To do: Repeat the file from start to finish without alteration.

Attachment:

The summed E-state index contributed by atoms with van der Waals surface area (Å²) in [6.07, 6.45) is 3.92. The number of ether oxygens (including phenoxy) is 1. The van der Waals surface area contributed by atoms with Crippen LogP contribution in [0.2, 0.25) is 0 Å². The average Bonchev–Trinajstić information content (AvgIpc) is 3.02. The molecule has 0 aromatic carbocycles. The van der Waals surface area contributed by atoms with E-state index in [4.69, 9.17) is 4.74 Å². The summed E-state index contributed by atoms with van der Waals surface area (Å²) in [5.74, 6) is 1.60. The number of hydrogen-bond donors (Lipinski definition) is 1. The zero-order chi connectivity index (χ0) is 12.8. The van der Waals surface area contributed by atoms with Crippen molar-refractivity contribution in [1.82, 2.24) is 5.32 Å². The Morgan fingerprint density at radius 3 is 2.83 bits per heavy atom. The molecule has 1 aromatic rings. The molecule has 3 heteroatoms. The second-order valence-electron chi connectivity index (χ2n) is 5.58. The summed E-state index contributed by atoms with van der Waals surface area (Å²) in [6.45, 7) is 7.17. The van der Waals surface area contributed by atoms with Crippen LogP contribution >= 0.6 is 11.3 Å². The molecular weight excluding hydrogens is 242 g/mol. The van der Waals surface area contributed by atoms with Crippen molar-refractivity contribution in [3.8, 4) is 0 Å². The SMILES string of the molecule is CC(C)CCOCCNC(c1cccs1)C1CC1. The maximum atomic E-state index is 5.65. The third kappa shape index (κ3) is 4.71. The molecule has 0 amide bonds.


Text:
The summed E-state index contributed by atoms with van der Waals surface area (Å²) in [6.07, 6.45) is 3.92. The number of ether oxygens (including phenoxy) is 1. The van der Waals surface area contributed by atoms with Crippen LogP contribution in [0.2, 0.25) is 0 Å². The average Bonchev–Trinajstić information content (AvgIpc) is 3.02. The molecule has 0 aromatic carbocycles. The van der Waals surface area contributed by atoms with E-state index in [4.69, 9.17) is 4.74 Å². The summed E-state index contributed by atoms with van der Waals surface area (Å²) in [5.74, 6) is 1.60. The number of hydrogen-bond donors (Lipinski definition) is 1. The zero-order chi connectivity index (χ0) is 12.8. The van der Waals surface area contributed by atoms with Crippen molar-refractivity contribution in [1.82, 2.24) is 5.32 Å². The Morgan fingerprint density at radius 3 is 2.83 bits per heavy atom. The molecule has 1 aromatic rings. The molecule has 3 heteroatoms. The second-order valence-electron chi connectivity index (χ2n) is 5.58. The summed E-state index contributed by atoms with van der Waals surface area (Å²) in [6.45, 7) is 7.17. The van der Waals surface area contributed by atoms with Crippen LogP contribution >= 0.6 is 11.3 Å². The molecular weight excluding hydrogens is 242 g/mol. The van der Waals surface area contributed by atoms with Crippen molar-refractivity contribution in [3.8, 4) is 0 Å². The SMILES string of the molecule is CC(C)CCOCCNC(c1cccs1)C1CC1. The maximum atomic E-state index is 5.65. The third kappa shape index (κ3) is 4.71. The molecule has 0 amide bonds.